Controversial both during and after her life, Lillian Hellman was one of the leading women of letters of mid-century America and a pioneer woman playwright. Hellman displayed courage not only in writing powerful plays like The Children’s Hour but also in her public refusal to name colleagues to the House Un-American Activities Committee.

Miriam Shomer Zunser

Miriam Shomer Zunser, journalist, playwright, and artist, was an important promoter of Jewish culture in America during the period before World War II. Born in Odessa in 1882, Zunser left a strong legacy in the Yiddish literary world and in the world of Jewish activism and organization.

Shelley Winters

Shelley Winters’s acting career ranged from a fairy in a local pageant at age four to the eccentric Grandma Harris on television’s Roseanne. She performed in over one hundred movies, fifty stage plays and countless television programs, and won two Academy Awards and an Emmy.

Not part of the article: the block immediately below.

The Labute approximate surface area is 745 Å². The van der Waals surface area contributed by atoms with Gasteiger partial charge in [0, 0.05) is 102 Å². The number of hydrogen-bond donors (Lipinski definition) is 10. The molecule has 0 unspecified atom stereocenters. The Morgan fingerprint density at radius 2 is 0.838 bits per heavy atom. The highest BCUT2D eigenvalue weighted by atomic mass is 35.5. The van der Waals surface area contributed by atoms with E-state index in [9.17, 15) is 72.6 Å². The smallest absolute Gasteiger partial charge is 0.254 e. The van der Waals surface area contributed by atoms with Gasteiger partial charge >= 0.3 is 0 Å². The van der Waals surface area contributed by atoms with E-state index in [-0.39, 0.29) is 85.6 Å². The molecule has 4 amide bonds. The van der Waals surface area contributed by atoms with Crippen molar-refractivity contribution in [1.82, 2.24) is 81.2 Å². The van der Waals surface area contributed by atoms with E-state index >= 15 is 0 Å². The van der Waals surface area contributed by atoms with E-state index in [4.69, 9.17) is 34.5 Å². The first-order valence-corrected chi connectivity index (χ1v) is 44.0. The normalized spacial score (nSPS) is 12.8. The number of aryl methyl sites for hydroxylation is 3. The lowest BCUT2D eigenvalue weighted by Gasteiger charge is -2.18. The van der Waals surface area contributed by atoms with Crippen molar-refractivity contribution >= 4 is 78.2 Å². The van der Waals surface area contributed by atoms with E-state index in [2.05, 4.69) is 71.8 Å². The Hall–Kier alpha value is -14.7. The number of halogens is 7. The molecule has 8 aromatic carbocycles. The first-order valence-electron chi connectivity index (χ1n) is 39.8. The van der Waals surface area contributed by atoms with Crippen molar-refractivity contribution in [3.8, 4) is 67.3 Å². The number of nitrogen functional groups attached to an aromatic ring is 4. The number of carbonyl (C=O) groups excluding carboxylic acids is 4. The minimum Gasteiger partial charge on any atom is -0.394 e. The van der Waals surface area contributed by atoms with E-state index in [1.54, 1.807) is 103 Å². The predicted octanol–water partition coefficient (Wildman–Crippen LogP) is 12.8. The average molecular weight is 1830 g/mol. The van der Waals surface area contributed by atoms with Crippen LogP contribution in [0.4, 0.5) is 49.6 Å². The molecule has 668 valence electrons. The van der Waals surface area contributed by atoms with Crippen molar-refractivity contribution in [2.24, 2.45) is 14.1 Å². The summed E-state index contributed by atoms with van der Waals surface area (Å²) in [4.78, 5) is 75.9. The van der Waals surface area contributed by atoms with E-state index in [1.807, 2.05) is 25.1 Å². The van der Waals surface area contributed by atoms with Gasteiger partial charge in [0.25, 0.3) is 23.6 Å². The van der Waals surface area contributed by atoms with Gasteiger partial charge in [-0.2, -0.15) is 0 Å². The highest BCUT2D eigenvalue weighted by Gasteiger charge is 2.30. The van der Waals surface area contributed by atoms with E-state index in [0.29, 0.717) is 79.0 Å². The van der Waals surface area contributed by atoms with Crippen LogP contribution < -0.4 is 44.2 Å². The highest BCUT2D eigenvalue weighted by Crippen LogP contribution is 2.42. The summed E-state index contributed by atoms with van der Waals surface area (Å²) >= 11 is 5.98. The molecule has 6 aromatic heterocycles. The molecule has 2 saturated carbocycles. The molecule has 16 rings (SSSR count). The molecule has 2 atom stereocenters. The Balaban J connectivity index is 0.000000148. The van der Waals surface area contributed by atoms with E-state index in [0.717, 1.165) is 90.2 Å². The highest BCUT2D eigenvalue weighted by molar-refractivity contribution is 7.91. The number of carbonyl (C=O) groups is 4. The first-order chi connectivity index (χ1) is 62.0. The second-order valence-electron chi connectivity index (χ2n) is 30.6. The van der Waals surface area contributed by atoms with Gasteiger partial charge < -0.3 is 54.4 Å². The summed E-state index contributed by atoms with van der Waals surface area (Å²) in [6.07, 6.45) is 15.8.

Bertha Wiernik

Writer and translator Bertha Wiernik was born to Hirsch Wolf and Sarah Rachel (Milchiger) Wiernik in Vilna, Lithuania, on March 21, 1884.

Wendy Wasserstein

In 1989, with her play The Heidi Chronicles, she won a Pulitzer Prize and became the first woman to receive the Tony Award for Best Play.

Muriel Spark

While many of her critics marginalize Spark as a “Catholic writer,” it is clear that the wit, intelligence and subversiveness of her fiction are driven not by an unchanging morality but by a radical singularity.

Dora Shulner

Dora Shulner was a Yiddish writer who vividly evoked for her readers life in the Pale of Settlement before, during, and after the Russian Revolution and Civil War. She candidly portrayed women in their most intimate relationships with men, revealing the complexity of their disappointments and aspirations.

Esther Shumiatcher-Hirschbein

In December 1918, while he was on a speaking tour which brought him to Calgary, Esther Shumiatcher met and married Peretz Hirschbein (1880–1948), a leading playwright in New York’s Yiddish theater. Encouraged by her husband, Shumiatcher, who had previously written but apparently not published poetry in English, now turned to Yiddish.

Rose Shoshana

Rose Shoshana began her acting career in the Yiddish theater world, playing Manke in Got fun Nekome in 1908. She went on to perform across Europe, America, and Asia. When she arrived in New York in 1946, she began a career as a novelist, writer, translator, and journalist at the Forverts.